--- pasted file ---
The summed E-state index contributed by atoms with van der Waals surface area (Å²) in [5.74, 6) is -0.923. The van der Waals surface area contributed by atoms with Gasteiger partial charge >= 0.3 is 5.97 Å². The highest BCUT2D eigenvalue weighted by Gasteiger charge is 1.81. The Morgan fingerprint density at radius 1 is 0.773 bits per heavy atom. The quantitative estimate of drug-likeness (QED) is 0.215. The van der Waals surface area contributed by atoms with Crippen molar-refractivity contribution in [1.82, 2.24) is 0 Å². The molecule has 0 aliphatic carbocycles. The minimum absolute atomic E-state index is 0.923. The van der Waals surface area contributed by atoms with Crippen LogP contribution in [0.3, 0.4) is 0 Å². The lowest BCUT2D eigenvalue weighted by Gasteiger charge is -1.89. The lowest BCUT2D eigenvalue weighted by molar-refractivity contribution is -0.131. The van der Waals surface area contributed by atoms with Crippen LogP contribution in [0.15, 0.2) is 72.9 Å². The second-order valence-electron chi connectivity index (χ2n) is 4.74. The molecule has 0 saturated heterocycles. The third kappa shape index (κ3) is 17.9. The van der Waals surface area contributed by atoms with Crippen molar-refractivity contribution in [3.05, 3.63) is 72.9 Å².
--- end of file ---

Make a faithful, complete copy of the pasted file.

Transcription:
The summed E-state index contributed by atoms with van der Waals surface area (Å²) in [5.74, 6) is -0.923. The van der Waals surface area contributed by atoms with Gasteiger partial charge >= 0.3 is 5.97 Å². The highest BCUT2D eigenvalue weighted by Gasteiger charge is 1.81. The Morgan fingerprint density at radius 1 is 0.773 bits per heavy atom. The quantitative estimate of drug-likeness (QED) is 0.215. The van der Waals surface area contributed by atoms with Crippen molar-refractivity contribution in [1.82, 2.24) is 0 Å². The molecule has 0 aliphatic carbocycles. The minimum absolute atomic E-state index is 0.923. The van der Waals surface area contributed by atoms with Crippen LogP contribution in [0.3, 0.4) is 0 Å². The lowest BCUT2D eigenvalue weighted by Gasteiger charge is -1.89. The lowest BCUT2D eigenvalue weighted by molar-refractivity contribution is -0.131. The van der Waals surface area contributed by atoms with Crippen LogP contribution in [0.15, 0.2) is 72.9 Å². The second-order valence-electron chi connectivity index (χ2n) is 4.74. The molecule has 0 saturated heterocycles. The third kappa shape index (κ3) is 17.9. The van der Waals surface area contributed by atoms with Crippen molar-refractivity contribution in [3.05, 3.63) is 72.9 Å².